How the Great Rare-Earth Metals Crisis Vanished

Joseph Sternberg

Wall Street Journal

There was a time, not so long ago, when the world feared China was going to use its dominance of the global rare-earth-element industry to crush Western economies and militaries in a strategic vise. Those were the days. Recent developments highlight how wrong those alarmist predictions were.

Rare earths are the metals at the bottom of the periodic table that are exceptionally useful in many high-tech applications, from lasers to solar panels to electric car batteries to smartphones. China is the world's major extractor and only processor of rare-earth ores.

Beijing aroused worries in late 2010 when it apparently limited exports of the minerals to Japan amid a territorial dispute. The episode stoked fears that China would use its sole-supplier status for nefarious ends.

Except that it turns out Beijing doesn't have the wherewithal to execute such a dastardly plan. Consider the new plan Beijing unveiled last week to consolidate its rare-earth industry into six large extraction and processing companies. As a start, Inner Mongolia Baotou Steel Rare-Earth Hi-Tech Company (yes, that's its name) is buying nine of its smaller competitors in the north, with more mergers and acquisitions to come.

This is at least the second time in roughly a decade that Beijing has attempted rare-earth rationalization. The first foundered when faced by opposition that included the local officials who so often sponsor projects away from Beijing's watchful gaze.

The consolidation drive is a sign of weakness, not strength. The impetus is Beijing's need to resolve the problems its past interventions in the market have created.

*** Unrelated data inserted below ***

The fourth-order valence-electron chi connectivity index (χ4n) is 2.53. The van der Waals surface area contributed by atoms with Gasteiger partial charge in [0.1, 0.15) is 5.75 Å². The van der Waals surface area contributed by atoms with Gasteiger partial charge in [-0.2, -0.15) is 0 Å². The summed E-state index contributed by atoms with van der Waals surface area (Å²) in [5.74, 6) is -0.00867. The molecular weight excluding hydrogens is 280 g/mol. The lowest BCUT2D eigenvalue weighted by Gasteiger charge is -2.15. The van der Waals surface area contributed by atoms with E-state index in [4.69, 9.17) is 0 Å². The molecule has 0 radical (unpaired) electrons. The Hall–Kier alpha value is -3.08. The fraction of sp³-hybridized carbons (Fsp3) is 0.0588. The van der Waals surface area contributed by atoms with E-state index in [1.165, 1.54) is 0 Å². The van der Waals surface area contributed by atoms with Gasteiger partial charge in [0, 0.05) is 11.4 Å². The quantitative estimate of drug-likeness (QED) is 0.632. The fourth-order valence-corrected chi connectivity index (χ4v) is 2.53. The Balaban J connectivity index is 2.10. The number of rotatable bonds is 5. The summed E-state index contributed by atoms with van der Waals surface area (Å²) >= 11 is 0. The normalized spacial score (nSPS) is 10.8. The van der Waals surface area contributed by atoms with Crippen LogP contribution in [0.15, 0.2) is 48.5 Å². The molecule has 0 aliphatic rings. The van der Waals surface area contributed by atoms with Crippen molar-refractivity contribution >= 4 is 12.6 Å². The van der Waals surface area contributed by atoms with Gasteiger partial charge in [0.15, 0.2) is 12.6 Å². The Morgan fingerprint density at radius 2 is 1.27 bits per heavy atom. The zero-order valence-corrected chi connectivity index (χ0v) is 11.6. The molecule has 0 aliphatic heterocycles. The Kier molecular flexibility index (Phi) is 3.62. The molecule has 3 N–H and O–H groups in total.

Export restrictions kicked in three years ago, officially justified by the need to reduce the pollution caused by mining and processing. Global prices rose dramatically, creating an incentive for new miners to start production, and an opportunity for them to profit from circumventing export blocks via endemic smuggling.

Meanwhile, Beijing's economic stimulus policies lowered the cost of credit, making it easier to fund this investment. But once the global panic subsided and demand slackened, rare-earth prices fell by as much as 60% from their 2011 peaks. Oversupply is the new worry.

On a related note, the export restrictions also have not helped Beijing mitigate the environmental damage caused by the rare-earth industry. Processing the ores is messy work, and Beijing seems to have hoped that whatever other mercantilist objective it might achieve, limiting export quantities would also lead to a cleanup of the industry at home.

Not so, because the restrictions stimulated new mining by small, illegal operators with even worse environmental practices than the big companies. Now lower global prices and the resulting thinner profit margins make costly environmental compliance that much harder.

Don't suppose for a minute that centrally arranged consolidation will solve any of this, since consolidation doesn't fix the underlying problem with China's approach to rare earths: Beijing still steadfastly refuses to allow the market to operate. Just ask yourself, when is the last time that politically allocated capital; administrative controls on price, production, export or other disposition of an output; and centrally determined corporate structures resulted in a rational industry, in China or anywhere else?

For guidance on better options, Beijing could look abroad...for more, click here.